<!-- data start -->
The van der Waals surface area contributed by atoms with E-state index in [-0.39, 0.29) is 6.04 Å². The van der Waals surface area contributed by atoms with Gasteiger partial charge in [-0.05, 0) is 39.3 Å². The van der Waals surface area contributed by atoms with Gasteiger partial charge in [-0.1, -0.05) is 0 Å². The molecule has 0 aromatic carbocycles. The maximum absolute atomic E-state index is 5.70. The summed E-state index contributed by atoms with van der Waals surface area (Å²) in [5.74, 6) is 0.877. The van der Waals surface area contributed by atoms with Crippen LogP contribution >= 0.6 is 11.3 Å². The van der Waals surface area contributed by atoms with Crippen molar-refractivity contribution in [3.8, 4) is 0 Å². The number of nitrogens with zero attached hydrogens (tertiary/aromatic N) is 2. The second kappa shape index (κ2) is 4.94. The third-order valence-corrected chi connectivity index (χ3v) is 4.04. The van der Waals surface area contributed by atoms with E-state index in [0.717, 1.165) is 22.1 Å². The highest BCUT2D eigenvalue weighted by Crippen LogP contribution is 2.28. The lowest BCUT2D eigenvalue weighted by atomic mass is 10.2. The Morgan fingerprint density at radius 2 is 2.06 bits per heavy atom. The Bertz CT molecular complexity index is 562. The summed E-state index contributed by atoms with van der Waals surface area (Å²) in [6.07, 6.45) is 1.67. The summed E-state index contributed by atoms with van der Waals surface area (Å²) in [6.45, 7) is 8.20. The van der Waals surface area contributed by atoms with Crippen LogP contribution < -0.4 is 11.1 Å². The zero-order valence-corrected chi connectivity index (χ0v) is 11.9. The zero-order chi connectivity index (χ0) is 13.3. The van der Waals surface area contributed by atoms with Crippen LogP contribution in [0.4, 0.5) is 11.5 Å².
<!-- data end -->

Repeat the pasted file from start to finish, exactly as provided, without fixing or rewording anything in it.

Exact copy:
The van der Waals surface area contributed by atoms with E-state index in [-0.39, 0.29) is 6.04 Å². The van der Waals surface area contributed by atoms with Gasteiger partial charge in [-0.05, 0) is 39.3 Å². The van der Waals surface area contributed by atoms with Gasteiger partial charge in [-0.1, -0.05) is 0 Å². The molecule has 0 aromatic carbocycles. The maximum absolute atomic E-state index is 5.70. The summed E-state index contributed by atoms with van der Waals surface area (Å²) in [5.74, 6) is 0.877. The van der Waals surface area contributed by atoms with Crippen LogP contribution >= 0.6 is 11.3 Å². The van der Waals surface area contributed by atoms with Crippen molar-refractivity contribution in [3.8, 4) is 0 Å². The number of nitrogens with zero attached hydrogens (tertiary/aromatic N) is 2. The second kappa shape index (κ2) is 4.94. The third-order valence-corrected chi connectivity index (χ3v) is 4.04. The van der Waals surface area contributed by atoms with E-state index in [0.717, 1.165) is 22.1 Å². The highest BCUT2D eigenvalue weighted by Crippen LogP contribution is 2.28. The lowest BCUT2D eigenvalue weighted by atomic mass is 10.2. The Morgan fingerprint density at radius 2 is 2.06 bits per heavy atom. The Bertz CT molecular complexity index is 562. The summed E-state index contributed by atoms with van der Waals surface area (Å²) in [6.07, 6.45) is 1.67. The summed E-state index contributed by atoms with van der Waals surface area (Å²) in [6.45, 7) is 8.20. The van der Waals surface area contributed by atoms with Crippen LogP contribution < -0.4 is 11.1 Å². The zero-order valence-corrected chi connectivity index (χ0v) is 11.9. The zero-order chi connectivity index (χ0) is 13.3. The van der Waals surface area contributed by atoms with Crippen LogP contribution in [0.4, 0.5) is 11.5 Å².